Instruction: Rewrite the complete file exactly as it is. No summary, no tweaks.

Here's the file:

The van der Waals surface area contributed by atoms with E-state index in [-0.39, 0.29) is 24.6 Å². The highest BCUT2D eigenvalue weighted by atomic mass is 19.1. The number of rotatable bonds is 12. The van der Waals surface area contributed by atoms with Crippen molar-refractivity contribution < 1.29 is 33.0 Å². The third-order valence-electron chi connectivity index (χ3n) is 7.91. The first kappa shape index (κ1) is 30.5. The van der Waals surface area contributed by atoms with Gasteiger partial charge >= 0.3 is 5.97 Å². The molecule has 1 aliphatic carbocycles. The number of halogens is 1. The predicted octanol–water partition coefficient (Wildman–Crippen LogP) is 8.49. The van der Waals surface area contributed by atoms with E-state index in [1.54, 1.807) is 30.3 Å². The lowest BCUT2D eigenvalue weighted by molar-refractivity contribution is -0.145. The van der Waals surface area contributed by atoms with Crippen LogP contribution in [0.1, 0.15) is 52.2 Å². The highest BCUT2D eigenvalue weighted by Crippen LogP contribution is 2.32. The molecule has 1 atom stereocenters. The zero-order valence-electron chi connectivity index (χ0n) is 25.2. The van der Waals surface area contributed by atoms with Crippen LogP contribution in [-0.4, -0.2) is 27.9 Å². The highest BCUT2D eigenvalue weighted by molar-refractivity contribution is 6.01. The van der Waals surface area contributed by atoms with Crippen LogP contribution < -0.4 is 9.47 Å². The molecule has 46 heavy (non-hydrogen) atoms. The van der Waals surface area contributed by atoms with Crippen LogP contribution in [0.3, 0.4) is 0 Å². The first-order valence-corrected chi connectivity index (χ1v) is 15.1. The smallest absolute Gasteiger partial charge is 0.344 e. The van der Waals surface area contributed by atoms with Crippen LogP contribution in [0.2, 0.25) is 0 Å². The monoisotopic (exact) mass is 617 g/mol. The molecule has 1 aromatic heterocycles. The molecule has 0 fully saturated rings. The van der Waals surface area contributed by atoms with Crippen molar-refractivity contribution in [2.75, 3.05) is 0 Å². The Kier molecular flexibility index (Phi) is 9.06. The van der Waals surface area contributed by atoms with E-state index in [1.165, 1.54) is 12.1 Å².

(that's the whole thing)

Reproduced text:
The van der Waals surface area contributed by atoms with E-state index in [-0.39, 0.29) is 24.6 Å². The highest BCUT2D eigenvalue weighted by atomic mass is 19.1. The number of rotatable bonds is 12. The van der Waals surface area contributed by atoms with Crippen molar-refractivity contribution < 1.29 is 33.0 Å². The third-order valence-electron chi connectivity index (χ3n) is 7.91. The first kappa shape index (κ1) is 30.5. The van der Waals surface area contributed by atoms with Gasteiger partial charge >= 0.3 is 5.97 Å². The molecule has 1 aliphatic carbocycles. The number of halogens is 1. The predicted octanol–water partition coefficient (Wildman–Crippen LogP) is 8.49. The van der Waals surface area contributed by atoms with E-state index in [1.54, 1.807) is 30.3 Å². The lowest BCUT2D eigenvalue weighted by molar-refractivity contribution is -0.145. The van der Waals surface area contributed by atoms with Crippen LogP contribution in [0.1, 0.15) is 52.2 Å². The highest BCUT2D eigenvalue weighted by Crippen LogP contribution is 2.32. The molecule has 1 atom stereocenters. The zero-order valence-electron chi connectivity index (χ0n) is 25.2. The van der Waals surface area contributed by atoms with Crippen LogP contribution in [-0.4, -0.2) is 27.9 Å². The highest BCUT2D eigenvalue weighted by molar-refractivity contribution is 6.01. The van der Waals surface area contributed by atoms with Crippen LogP contribution < -0.4 is 9.47 Å². The molecule has 46 heavy (non-hydrogen) atoms. The van der Waals surface area contributed by atoms with Crippen LogP contribution in [0.3, 0.4) is 0 Å². The first-order valence-corrected chi connectivity index (χ1v) is 15.1. The smallest absolute Gasteiger partial charge is 0.344 e. The van der Waals surface area contributed by atoms with Crippen LogP contribution in [0.2, 0.25) is 0 Å². The monoisotopic (exact) mass is 617 g/mol. The molecule has 1 aromatic heterocycles. The molecule has 0 fully saturated rings. The van der Waals surface area contributed by atoms with Crippen molar-refractivity contribution in [2.75, 3.05) is 0 Å². The Kier molecular flexibility index (Phi) is 9.06. The van der Waals surface area contributed by atoms with E-state index in [1.165, 1.54) is 12.1 Å².